IBITDA, amortization, price discrimination, stocks, bonds, capital… As an engineer and non-profit manager, all this is wonderfully new to me. The Saïd Business School at Oxford University has all this plus Shakespeare, Sartre, genomics, international intrigue, mathematical physics, speakers from around the world and more and more. The depth of academic firepower, cutting edge thinking and variety of geniuses, experts and eccentrics of all types leave you with the impression that the world of smarts is sloped and smartness rolls downhill to Oxford (civil engineers see everything in terms of gradients and flows…). It’s truly a humbling and unbelievable honor to be able to study here. And equally and energizing one. As Sabre outlined earlier, every day we are presented with a hundred opportunities to connect with amazing individuals, partake in events that expose us to fields new to us or expand our understanding of those we know. We are engaged now in an exercise of choice: how do we spend our time here? Where do we focus our efforts and what doors do we fight to open and which do we close?
I’ve been an entrepreneur my whole life – at a very early age I remember selling “magical bouncing pine cones” with a friend to others in the neighborhood. Just as fervently, I’ve always been an environmentally focused person – I remember at four cursing out the developers who leveled the woods I used to play in behind my childhood home to put in a sub-division. In my undergraduate schooling and subsequent career I married these two as much as I could delving into renewable energy and green building. At Sherwood Design Engineers, we built a truly 21st century engineering company, founded on the pillars of solid engineering, collaborative design and ecologically sound solutions. We did this through a series of day-to-day choices to not just serve our client’s engineering needs, but to educate them and work closely with them to push as much environmental thinking into each project as we could. To extend our mission further, we formed a non-profit, Sherwood Institute, through which we spread the gospel of sustainable infrastructure. While Sherwood Design Engineers wasn’t specifically created to solve the world’s environmental problems, these certainly became true social enterprises; businesses that made a substantial difference (as well as a profit in SDE’s case).
At Saïd, I’ve now been formally exposed to and will have the chance to study social entrepreneurism: businesses created to solve specific societal problems from the word go. In some particularly exciting examples like Bridges Ventures, market gaps, like insufficient low cost elder care housing or social issues like prisoner rehabilitation are specifically targeted and businesses are either found or created to fill them. These purpose-built, for profit businesses are what I’m starting to see as a second type of social venture – a step more deliberate than the co-missioning of an existing venture.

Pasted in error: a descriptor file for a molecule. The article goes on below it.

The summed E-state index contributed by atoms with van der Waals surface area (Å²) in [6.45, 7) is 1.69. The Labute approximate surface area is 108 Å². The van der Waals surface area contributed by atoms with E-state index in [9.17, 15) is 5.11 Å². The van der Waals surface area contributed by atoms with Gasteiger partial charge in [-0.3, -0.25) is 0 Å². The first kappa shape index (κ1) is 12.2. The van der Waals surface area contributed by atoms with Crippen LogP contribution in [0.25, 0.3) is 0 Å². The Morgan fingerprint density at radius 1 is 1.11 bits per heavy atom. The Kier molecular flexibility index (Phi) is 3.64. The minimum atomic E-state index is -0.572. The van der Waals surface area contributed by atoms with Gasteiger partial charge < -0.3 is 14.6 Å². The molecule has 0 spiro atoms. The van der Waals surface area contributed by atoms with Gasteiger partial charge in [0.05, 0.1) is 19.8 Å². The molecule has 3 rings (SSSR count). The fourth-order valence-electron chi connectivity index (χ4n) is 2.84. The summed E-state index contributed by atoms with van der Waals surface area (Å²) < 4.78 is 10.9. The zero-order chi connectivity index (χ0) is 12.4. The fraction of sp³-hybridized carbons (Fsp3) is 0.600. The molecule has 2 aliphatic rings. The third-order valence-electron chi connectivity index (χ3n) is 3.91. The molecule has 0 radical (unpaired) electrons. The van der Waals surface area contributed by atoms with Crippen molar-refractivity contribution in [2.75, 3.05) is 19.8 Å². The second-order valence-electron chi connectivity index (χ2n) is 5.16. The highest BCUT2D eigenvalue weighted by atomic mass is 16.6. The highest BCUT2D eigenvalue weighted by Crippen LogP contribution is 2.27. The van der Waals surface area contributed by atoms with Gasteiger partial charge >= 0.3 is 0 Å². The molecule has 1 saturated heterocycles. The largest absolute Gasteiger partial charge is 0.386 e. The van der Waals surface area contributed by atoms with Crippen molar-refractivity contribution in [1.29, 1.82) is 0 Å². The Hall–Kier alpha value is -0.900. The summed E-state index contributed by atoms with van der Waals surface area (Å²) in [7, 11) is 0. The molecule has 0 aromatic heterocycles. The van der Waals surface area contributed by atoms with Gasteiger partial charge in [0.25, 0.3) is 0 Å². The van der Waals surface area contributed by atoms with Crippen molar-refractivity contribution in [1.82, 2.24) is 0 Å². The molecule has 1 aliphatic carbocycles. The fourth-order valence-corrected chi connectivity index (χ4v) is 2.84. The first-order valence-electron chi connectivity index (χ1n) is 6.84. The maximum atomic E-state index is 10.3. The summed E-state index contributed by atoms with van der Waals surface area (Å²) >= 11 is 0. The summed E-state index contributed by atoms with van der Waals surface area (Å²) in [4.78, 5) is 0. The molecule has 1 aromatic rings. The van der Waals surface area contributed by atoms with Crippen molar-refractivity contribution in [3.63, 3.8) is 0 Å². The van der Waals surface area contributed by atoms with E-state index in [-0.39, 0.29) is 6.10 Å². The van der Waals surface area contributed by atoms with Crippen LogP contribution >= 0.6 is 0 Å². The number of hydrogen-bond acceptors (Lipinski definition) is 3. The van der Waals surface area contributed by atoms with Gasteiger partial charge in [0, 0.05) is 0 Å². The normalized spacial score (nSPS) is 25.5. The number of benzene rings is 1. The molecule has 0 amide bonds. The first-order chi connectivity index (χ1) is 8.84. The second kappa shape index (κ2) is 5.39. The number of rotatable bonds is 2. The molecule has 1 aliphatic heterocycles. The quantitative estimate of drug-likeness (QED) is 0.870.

The next type I’m curious about is the large businesses that weren’t built for sustainability but might be turned the way Sherwood turned full force into sustainable design, making it a core tenet. I couldn’t be more excited to work through the Skoll Centre and the host of professors, peers and contacts who have worked in that capacity at various companies to learn more about this type.
The final type of for-profit social company I see as the Holy Grail that doesn’t yet exist: a fortune global 50 leviathan built specifically to solve a major global issue – and make a profit doing so. Imagine the Exxon of carbon-sequestering energy. With the amount of motivated, brilliant, truly excited people I’ve met here in the last few weeks from every sector, from finance to operations to field warriors, who have flocked around the Skoll flame so far, I now feel that the coming of this type of company is a when, not if, and I couldn’t be happier for it!
A new week brings new opportunities here at the Centre. See if any of the ones listed below catch your eye!
2013 Unreasonable Institute
Convinced you have the entrepreneurial mettle to improve the lives of millions of people around the world? Accelerate your venture with mentorship from 50 seasoned entrepreneurs and investors, nurse ranging from a Time Magazine Hero of the Planet, pills to the head of Google X, to an entrepreneur who’s lifted over 20 million farmers out of poverty. In the process, form relationships with 30 impact funds, like Acumen Fund, Good Capital, and First Light Ventures and pitch to hundreds of prospective partners and funders. Do it all while living under the same roof in Boulder, Colorado for 6 weeks with 25 entrepreneurs dedicated to defining progress in our time! Apply by October 25th, 2012 to attend the 2013 Unreasonable Institute!
As you may know, term has started and things are getting more exciting everyday here at the Centre. Part of that excitment has been fueled by opportunities like the ones below. Feel free to peruse them and see if any are of interest to you!
Dr Larry Brilliant is coming to Oxford
Dr Larry Brilliant, President of the Skoll Global Threats Fund, will be speaking on ‘Pandemics – Can we eliminate major worldwide epidemics?’ on 22 October at 17:30. To register or for more information click here.